This whimsical font has a near child-like flair, but is easy to read. It has the personality of a handwritten font without being showy or snooty.
I remember the first time I saw Comic Sans. I was working as an administrative assistant and transitioning from Windows 3.1 to Windows 95… I was charmed by the font, initially. Even though I had a bachelor’s degree in Art, I expected less from computers. Acquiring Internet access was still tricky at the time and I didn’t even own a computer until 1996, when I could justify it as a business expense. Later that year, I was working as the webmaster for pepsi.com (I worked for their advertising agency, not for the cola company) and was given the baptism by fire experience of learning how to use Photoshop, Illustrator and other software packages, all using a cavalcade of fonts.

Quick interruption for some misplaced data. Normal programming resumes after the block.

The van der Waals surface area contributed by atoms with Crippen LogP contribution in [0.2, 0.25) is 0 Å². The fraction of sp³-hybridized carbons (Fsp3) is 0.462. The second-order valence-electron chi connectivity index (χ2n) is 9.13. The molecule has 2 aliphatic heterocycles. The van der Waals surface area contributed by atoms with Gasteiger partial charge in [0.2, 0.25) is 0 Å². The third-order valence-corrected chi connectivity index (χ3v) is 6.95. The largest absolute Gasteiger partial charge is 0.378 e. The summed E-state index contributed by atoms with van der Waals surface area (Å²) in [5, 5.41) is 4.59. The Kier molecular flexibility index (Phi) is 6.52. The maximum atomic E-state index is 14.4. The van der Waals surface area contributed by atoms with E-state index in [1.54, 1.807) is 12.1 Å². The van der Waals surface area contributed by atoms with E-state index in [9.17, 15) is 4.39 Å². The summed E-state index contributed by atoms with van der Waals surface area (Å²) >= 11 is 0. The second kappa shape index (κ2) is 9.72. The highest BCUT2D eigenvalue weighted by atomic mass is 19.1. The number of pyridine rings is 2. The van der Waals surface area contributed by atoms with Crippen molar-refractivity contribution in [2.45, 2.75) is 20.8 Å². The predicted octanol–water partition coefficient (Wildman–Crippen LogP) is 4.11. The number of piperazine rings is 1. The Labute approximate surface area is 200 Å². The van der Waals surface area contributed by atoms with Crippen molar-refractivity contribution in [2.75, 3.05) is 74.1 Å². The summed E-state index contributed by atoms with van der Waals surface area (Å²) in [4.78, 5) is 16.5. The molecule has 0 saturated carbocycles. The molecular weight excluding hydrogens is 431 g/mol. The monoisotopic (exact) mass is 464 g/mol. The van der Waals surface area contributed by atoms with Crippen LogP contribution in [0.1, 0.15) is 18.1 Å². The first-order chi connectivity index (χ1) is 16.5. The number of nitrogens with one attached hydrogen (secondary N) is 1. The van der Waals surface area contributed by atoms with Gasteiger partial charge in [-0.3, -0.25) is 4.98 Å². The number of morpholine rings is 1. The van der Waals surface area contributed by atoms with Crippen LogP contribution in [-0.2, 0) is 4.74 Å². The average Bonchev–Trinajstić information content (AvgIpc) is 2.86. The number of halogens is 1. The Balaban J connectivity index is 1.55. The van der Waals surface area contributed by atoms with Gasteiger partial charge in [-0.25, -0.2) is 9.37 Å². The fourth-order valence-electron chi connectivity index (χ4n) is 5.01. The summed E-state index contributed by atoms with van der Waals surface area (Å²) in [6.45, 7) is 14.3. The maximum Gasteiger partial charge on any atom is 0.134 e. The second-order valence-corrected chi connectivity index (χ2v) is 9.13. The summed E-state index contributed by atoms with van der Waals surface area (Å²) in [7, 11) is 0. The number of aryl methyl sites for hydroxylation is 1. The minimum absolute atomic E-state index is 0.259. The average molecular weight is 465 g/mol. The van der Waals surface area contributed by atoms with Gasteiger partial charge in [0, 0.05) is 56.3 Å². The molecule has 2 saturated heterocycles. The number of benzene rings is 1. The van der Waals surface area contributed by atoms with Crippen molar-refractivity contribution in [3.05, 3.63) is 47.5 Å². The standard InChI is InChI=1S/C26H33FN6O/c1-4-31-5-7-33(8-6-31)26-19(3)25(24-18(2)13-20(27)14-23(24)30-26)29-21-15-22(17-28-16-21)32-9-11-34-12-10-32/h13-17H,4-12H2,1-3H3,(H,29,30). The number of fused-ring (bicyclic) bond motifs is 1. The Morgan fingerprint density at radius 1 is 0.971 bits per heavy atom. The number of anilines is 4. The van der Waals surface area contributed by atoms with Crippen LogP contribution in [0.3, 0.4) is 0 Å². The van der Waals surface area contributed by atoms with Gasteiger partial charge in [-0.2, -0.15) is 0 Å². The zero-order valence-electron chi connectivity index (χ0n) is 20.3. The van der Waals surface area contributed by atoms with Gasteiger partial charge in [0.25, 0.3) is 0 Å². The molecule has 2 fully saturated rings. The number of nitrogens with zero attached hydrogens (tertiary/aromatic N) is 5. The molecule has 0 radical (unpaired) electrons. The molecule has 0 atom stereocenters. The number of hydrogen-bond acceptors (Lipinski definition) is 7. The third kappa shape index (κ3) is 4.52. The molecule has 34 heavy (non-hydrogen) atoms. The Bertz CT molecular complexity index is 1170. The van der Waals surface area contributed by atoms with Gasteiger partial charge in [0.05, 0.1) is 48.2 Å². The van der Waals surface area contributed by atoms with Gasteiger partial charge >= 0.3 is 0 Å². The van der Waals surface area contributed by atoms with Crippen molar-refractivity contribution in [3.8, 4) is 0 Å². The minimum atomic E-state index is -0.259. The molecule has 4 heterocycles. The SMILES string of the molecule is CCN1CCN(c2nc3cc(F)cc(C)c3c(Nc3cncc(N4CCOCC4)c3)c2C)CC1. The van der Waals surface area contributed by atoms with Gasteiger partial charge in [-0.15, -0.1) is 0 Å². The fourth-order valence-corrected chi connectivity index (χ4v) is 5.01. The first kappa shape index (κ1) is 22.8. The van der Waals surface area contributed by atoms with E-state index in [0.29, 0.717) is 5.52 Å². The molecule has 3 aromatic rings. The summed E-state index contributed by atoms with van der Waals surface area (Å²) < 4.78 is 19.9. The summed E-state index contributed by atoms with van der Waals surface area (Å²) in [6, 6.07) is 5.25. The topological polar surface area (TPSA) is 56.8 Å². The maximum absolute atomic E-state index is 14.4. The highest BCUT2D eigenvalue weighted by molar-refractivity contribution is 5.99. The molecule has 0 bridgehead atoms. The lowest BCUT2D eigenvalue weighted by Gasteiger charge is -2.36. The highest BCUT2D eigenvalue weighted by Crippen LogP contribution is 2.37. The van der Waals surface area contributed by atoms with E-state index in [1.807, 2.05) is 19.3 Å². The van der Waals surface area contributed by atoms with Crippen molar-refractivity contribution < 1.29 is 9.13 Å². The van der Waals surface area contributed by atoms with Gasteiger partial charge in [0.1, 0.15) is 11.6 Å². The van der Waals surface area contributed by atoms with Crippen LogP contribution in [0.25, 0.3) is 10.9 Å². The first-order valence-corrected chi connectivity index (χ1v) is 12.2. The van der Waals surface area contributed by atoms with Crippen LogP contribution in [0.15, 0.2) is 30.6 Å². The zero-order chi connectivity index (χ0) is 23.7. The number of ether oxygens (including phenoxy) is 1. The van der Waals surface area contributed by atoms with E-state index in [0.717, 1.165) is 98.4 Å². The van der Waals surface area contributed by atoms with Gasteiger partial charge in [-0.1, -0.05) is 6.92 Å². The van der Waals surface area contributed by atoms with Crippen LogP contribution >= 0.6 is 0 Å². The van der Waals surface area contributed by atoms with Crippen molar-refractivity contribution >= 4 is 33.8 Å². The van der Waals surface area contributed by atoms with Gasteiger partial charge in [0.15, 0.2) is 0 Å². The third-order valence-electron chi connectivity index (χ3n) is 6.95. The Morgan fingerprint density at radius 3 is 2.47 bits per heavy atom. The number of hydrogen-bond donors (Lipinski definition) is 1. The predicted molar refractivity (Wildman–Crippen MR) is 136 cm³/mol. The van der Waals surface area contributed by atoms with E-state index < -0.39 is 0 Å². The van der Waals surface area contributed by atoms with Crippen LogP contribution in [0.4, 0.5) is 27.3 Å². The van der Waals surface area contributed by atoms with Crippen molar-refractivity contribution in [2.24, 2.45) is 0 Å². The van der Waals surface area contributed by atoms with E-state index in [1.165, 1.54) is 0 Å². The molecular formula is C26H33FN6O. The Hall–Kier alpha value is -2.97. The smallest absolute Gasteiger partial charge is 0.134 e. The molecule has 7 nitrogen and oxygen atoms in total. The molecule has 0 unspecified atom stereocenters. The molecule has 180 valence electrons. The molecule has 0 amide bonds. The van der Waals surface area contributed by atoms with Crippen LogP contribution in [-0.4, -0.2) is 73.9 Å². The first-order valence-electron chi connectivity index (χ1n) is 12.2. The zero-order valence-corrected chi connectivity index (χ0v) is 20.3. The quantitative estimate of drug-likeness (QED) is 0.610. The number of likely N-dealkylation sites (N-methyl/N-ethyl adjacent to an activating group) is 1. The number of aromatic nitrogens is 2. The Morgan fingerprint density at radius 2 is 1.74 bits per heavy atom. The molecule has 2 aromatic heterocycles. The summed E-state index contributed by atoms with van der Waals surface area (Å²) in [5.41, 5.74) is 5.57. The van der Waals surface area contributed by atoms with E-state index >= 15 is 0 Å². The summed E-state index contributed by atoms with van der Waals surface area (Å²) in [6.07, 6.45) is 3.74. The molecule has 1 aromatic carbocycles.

My eyes were open to the fonts I had seen in advertisements, TV and in magazines, but took for granted. In the land of fonts, Comic Sans had just been ousted as the red-headed stepchild… and no offense to red-headed stepchildren – I have one of my own.